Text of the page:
As a child, I would often ask my parents to take me to the library. Leisurely browsing the aisles and pulling books off the shelves to stack up and take home was always an adventure. I would start in children’s fiction, partly because I enjoyed fiction, partly because it made sense. Starting there allowed me to investigate each aisle, systematically working my way towards the other side of the library. It gave me a sense of completion and helped ensure nothing of interest was overlooked. My take-home stack always included at least one book from fiction and one from science, but every section had potential. I enjoyed biographies about George Custer and Mohammed Ali just as much as a book about Mars.
One time my parents took me to an independent children’s bookstore where I overheard the nice old lady who rang up our purchase explain to my mother that she would keep a record of my name and the book I chose so that when I came back next time she could recommend something else I might like.
This idea to me seemed a bit off.
I was only buying one book that day, and I was pretty sure the old lady, nice though she was, had no idea how many different books I would take home if I’d had more money. Although I could not articulate it at the time, as an adult I would say that my choice that day, The Cricket In Times Square, did not necessarily mean that upon my return I would want more books about crickets, or subways.
So perhaps it’s just me, but I would like you, Internet, to stop doing what that nice old lady was trying to do. I’m quite certain that the home page on your website Yahoo! is putting way more articles on baseball to my attention than it would a stranger. I do understand I’ve clicked on my share of baseball articles, that you’ve identified this as an interest of mine, and are thus feeding me more. That’s not what I want.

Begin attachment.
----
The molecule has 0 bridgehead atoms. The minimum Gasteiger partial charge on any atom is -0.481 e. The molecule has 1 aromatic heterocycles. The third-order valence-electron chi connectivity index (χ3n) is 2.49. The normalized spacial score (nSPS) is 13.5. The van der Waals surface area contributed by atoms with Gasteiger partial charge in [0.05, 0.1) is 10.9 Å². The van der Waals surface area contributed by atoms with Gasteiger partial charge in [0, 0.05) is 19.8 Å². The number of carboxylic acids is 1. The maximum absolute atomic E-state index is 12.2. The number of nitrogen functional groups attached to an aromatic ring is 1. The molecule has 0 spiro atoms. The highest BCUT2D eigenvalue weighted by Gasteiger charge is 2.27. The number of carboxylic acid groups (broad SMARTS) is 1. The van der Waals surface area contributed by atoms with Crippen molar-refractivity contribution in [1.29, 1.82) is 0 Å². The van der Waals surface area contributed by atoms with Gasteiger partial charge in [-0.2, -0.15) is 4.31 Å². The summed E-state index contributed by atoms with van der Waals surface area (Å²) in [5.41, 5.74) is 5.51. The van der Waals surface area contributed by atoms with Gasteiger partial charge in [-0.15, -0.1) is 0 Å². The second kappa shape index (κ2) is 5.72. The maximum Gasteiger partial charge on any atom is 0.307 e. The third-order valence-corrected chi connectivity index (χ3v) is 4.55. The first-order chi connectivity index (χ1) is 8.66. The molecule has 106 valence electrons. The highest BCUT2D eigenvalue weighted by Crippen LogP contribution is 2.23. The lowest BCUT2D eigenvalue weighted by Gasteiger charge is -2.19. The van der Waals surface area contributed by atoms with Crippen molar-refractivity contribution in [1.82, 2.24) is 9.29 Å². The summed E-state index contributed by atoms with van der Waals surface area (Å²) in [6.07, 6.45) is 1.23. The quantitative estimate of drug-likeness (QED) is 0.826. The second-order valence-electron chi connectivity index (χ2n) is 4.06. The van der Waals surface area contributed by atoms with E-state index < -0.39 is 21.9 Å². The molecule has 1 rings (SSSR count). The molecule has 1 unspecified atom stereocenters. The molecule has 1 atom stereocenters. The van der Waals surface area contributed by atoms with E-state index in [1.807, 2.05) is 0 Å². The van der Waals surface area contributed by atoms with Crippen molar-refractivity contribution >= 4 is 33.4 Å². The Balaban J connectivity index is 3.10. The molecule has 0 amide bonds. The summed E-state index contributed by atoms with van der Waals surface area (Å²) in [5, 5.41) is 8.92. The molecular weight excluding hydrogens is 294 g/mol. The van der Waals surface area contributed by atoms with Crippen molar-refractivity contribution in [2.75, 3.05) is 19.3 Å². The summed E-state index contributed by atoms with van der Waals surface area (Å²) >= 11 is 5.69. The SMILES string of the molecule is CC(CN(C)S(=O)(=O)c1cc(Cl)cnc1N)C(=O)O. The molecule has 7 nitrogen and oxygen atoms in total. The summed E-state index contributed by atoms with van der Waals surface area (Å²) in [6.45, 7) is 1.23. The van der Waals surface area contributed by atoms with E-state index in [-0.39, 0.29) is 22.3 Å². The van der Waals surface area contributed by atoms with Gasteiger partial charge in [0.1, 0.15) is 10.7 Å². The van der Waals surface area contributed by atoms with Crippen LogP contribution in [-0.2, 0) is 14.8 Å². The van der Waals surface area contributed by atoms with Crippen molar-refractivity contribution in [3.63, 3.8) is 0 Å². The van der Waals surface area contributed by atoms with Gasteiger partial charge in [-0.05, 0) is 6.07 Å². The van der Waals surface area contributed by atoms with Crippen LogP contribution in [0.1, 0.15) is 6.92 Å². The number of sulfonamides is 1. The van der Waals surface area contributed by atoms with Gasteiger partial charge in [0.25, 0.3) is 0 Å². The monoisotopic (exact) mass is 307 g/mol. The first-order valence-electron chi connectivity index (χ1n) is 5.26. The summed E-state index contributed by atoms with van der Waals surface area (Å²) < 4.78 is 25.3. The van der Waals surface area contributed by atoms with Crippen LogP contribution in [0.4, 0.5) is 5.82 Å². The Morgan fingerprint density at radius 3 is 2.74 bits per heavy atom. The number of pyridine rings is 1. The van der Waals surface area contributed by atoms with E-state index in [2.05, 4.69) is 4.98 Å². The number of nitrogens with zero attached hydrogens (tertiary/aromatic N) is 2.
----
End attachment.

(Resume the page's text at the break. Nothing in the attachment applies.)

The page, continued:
You also have this neat little online magazine app called Zite, which was fascinating to me at first. I told my wife that I couldn’t break away from it one day because absolutely every article was captivating. And yes, I am still interested in Poland. My grandparents immigrated from there. I lived there for a year. But when I want to find out more about a topic, I can use your search engines. The fact that I read something on Zite does not mean that every time I come back to Zite I want more of that thing from last time and less of everything else. In fact, isn’t that what those “give me more like this” buttons are for? I have stayed away from those for this very reason.
I feel you’re being too pushy, Internet. I mean that literally.
Here’s a perfect example. As I was writing this post, the recommendations widget suggested this picture of zite pasta.
I know you’re trying to help, but you don’t quite get me.